What One Piece Unlimited Cruise SP does have going for it is that the main controllable characters are all highly amusing and well defined. Gameplay is regularly interspersed with extremely well written and characterful cut-scenes and the animated sequences attest to the quality and depth of the source material. The relationships between the characters are quick to become clear and its great fun to see how each of the nine characters' different abilities manifest themselves.

While the characters and animations are beautifully defined, the game world itself feels rather bland.

All of which provides some much-needed colour, because the game world feels very bland at times. It's almost a shame that the writing of the crew's relationships is so entertaining, because while the characters and animations are beautifully defined, the game world itself feels rather bland. Environments lack detail, to the point where it can be hard to navigate without a map because all the locations look the same. It's like a newly built house, filled with plain walls and carpets. It's only when incidental detail and decorations are added that it feels like a real place. It would be easy to put this down to the 3DS' comparative lack of power, but there are many places where One Piece Unlimited Cruise SP's sets are properly dressed and among these it feels like a completely different and more engrossing game.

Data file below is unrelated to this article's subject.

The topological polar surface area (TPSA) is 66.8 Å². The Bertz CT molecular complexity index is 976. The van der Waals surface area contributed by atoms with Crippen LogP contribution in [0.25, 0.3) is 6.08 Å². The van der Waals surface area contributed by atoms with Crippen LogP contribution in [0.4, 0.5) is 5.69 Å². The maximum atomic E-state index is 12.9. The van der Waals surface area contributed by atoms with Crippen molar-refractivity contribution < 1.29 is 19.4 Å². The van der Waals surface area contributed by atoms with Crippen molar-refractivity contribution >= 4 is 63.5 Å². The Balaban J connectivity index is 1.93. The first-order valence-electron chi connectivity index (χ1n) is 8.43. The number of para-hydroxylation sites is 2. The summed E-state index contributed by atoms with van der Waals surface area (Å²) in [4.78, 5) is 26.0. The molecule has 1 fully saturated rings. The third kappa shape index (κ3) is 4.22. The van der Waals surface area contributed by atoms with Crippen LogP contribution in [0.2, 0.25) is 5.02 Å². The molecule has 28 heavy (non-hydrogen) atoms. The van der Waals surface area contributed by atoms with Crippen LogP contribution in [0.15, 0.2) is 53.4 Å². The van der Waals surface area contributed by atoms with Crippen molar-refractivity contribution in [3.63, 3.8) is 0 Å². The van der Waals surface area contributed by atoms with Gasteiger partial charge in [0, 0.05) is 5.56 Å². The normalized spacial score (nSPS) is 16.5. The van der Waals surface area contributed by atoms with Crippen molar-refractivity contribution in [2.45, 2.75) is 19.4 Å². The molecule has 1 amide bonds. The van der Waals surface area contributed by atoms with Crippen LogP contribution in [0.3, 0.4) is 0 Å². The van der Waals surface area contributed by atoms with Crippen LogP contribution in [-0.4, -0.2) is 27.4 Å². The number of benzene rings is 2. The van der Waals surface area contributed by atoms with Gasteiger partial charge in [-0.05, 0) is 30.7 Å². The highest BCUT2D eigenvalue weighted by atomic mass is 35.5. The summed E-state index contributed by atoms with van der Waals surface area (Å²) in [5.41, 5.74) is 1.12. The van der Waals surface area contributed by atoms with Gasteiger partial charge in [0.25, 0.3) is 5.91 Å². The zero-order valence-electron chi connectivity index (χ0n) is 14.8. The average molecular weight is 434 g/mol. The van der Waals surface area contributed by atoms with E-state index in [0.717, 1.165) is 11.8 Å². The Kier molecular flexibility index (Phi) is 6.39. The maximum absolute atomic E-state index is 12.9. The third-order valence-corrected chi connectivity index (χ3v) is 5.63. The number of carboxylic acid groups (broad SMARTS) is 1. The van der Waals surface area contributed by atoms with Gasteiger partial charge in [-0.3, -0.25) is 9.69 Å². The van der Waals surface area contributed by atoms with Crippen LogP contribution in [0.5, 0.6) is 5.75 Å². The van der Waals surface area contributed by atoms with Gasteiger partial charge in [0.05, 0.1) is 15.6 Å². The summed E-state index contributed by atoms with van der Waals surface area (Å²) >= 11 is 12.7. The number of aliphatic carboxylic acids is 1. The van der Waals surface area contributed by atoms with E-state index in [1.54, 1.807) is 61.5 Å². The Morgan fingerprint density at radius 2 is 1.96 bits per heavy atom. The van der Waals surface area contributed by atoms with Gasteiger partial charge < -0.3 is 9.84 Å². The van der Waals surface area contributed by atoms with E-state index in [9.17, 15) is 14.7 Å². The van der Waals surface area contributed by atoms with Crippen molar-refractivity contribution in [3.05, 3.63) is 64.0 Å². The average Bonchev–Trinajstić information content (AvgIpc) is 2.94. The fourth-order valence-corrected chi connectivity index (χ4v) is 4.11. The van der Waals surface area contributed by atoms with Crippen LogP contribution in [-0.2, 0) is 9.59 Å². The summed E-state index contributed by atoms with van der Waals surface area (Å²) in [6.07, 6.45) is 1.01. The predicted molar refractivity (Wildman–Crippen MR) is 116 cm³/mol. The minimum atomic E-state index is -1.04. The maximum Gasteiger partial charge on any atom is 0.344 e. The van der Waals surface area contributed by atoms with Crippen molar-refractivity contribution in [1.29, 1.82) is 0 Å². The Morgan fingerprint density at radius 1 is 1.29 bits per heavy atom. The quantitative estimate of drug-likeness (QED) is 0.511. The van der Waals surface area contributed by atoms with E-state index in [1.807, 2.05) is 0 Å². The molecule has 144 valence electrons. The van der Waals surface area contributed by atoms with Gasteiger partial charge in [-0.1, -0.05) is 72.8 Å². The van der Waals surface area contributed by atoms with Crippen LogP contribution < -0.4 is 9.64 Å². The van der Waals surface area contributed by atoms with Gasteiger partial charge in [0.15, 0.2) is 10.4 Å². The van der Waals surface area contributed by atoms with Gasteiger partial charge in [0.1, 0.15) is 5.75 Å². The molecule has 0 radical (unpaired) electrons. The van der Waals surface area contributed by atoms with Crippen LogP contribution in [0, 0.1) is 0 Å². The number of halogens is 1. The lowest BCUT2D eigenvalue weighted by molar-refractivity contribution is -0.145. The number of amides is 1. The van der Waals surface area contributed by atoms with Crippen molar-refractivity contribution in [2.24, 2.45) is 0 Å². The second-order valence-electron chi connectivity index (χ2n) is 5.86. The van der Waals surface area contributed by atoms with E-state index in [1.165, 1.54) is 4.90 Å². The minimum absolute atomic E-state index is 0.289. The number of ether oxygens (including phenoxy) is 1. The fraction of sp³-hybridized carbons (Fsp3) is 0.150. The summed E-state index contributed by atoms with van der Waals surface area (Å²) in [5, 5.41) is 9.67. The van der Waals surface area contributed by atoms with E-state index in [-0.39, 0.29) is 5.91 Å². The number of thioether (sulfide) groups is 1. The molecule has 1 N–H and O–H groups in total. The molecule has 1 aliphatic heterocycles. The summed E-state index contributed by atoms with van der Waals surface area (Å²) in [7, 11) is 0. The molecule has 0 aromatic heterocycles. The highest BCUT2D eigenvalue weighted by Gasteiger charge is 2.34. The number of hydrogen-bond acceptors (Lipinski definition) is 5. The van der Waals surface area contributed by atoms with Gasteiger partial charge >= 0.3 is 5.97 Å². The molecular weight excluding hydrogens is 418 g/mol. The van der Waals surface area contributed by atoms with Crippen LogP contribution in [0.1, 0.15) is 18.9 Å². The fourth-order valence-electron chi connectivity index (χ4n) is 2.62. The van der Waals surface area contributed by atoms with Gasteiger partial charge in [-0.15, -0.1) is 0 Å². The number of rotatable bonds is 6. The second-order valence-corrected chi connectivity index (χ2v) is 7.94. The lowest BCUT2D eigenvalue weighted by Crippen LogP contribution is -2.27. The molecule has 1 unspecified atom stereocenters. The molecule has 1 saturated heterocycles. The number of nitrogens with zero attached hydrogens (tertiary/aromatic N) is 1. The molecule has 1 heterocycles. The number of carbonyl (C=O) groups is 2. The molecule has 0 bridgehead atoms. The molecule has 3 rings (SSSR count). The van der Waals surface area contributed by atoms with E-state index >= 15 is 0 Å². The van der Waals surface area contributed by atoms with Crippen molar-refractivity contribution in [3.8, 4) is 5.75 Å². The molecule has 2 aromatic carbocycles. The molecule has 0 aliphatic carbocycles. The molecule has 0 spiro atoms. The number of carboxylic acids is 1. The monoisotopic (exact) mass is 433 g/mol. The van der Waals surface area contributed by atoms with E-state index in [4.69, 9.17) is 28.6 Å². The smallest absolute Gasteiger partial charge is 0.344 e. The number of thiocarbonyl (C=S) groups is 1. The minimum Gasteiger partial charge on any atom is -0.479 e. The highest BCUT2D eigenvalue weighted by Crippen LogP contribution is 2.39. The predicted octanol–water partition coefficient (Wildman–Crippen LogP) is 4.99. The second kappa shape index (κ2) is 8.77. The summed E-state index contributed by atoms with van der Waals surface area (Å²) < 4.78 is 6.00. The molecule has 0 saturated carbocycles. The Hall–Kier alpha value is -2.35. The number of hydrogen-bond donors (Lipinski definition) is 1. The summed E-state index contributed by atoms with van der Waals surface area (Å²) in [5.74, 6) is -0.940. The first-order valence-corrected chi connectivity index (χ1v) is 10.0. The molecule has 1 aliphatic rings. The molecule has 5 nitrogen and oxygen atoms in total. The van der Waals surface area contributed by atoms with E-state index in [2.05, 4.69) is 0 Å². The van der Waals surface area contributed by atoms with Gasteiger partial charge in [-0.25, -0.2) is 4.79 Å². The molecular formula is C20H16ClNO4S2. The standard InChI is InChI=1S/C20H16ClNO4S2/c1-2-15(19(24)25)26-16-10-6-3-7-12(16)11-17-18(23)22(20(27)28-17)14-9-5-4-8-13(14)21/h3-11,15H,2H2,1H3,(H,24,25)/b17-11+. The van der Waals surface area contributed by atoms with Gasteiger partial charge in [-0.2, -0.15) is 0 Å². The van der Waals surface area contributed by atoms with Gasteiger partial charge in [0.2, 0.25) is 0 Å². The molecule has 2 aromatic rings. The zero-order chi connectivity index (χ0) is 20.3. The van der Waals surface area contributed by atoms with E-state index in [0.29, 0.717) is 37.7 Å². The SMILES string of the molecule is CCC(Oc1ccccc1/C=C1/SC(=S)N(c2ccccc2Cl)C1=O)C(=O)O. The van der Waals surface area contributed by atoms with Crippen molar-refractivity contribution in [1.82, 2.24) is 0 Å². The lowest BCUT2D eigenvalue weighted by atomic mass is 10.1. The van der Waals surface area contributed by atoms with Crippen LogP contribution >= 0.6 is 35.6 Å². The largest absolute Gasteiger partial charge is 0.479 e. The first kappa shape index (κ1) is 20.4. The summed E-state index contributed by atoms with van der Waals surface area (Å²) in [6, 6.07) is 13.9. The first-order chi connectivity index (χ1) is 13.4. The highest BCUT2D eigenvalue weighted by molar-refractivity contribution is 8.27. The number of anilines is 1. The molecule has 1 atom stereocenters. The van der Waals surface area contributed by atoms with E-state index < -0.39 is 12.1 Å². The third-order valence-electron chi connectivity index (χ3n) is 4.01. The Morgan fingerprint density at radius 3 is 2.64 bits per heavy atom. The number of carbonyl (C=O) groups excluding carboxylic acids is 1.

I don't know if it's the tricky balance of animating nine different characters of different stature, but the controls feel loose and unsatisfying and the characters feel disconnected from the game world. The combat somehow manages to be addictive and strategic, but it too feels dislocated and I found that my strikes lacked the meaty connection of brawlers such as Monster Hunter or Ratchet and Clank. It's almost as though the characters are too big for the low-budget world in which they have been placed.